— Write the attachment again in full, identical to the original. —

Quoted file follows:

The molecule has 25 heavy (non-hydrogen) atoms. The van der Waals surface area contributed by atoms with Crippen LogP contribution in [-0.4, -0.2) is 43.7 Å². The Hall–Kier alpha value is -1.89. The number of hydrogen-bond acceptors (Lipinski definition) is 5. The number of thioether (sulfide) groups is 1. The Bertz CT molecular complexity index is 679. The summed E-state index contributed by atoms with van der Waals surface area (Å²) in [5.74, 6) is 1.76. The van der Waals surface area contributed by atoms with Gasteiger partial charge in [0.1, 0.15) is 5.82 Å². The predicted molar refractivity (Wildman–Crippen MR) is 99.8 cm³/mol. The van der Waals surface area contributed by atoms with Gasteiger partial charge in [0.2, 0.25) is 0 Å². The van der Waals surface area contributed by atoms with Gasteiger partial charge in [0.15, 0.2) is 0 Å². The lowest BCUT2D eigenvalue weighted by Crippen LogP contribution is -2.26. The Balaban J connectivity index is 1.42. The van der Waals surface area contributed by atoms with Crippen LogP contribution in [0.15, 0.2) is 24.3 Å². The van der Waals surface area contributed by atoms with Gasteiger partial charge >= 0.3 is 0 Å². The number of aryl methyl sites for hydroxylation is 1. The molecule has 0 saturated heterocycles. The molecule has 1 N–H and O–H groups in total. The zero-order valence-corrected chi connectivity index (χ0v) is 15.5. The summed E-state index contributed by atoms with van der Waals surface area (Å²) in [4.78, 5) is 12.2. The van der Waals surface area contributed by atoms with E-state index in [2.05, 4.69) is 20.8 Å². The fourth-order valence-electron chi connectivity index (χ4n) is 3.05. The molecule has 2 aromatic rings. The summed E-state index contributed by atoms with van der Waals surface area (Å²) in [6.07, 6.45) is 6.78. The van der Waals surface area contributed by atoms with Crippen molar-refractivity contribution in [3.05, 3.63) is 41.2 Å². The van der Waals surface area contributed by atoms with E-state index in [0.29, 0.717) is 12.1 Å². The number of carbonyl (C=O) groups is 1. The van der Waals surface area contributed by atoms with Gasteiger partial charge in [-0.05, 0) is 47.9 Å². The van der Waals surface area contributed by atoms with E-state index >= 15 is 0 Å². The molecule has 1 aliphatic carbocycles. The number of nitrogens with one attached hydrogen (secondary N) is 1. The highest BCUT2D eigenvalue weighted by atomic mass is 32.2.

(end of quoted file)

The molecule has 25 heavy (non-hydrogen) atoms. The van der Waals surface area contributed by atoms with Crippen LogP contribution in [-0.4, -0.2) is 43.7 Å². The Hall–Kier alpha value is -1.89. The number of hydrogen-bond acceptors (Lipinski definition) is 5. The number of thioether (sulfide) groups is 1. The Bertz CT molecular complexity index is 679. The summed E-state index contributed by atoms with van der Waals surface area (Å²) in [5.74, 6) is 1.76. The van der Waals surface area contributed by atoms with Gasteiger partial charge in [0.1, 0.15) is 5.82 Å². The predicted molar refractivity (Wildman–Crippen MR) is 99.8 cm³/mol. The van der Waals surface area contributed by atoms with Gasteiger partial charge in [0.2, 0.25) is 0 Å². The van der Waals surface area contributed by atoms with Gasteiger partial charge in [0.15, 0.2) is 0 Å². The lowest BCUT2D eigenvalue weighted by Crippen LogP contribution is -2.26. The Balaban J connectivity index is 1.42. The van der Waals surface area contributed by atoms with Crippen LogP contribution in [0.15, 0.2) is 24.3 Å². The van der Waals surface area contributed by atoms with Gasteiger partial charge >= 0.3 is 0 Å². The number of aryl methyl sites for hydroxylation is 1. The molecule has 0 saturated heterocycles. The molecule has 1 N–H and O–H groups in total. The zero-order valence-corrected chi connectivity index (χ0v) is 15.5. The summed E-state index contributed by atoms with van der Waals surface area (Å²) in [4.78, 5) is 12.2. The van der Waals surface area contributed by atoms with E-state index in [2.05, 4.69) is 20.8 Å². The fourth-order valence-electron chi connectivity index (χ4n) is 3.05. The molecule has 2 aromatic rings. The summed E-state index contributed by atoms with van der Waals surface area (Å²) in [6.07, 6.45) is 6.78. The van der Waals surface area contributed by atoms with Crippen molar-refractivity contribution in [3.05, 3.63) is 41.2 Å². The van der Waals surface area contributed by atoms with E-state index in [0.29, 0.717) is 12.1 Å². The number of carbonyl (C=O) groups is 1. The van der Waals surface area contributed by atoms with Gasteiger partial charge in [-0.05, 0) is 47.9 Å². The van der Waals surface area contributed by atoms with E-state index >= 15 is 0 Å². The molecule has 1 aliphatic carbocycles. The number of nitrogens with one attached hydrogen (secondary N) is 1. The highest BCUT2D eigenvalue weighted by atomic mass is 32.2.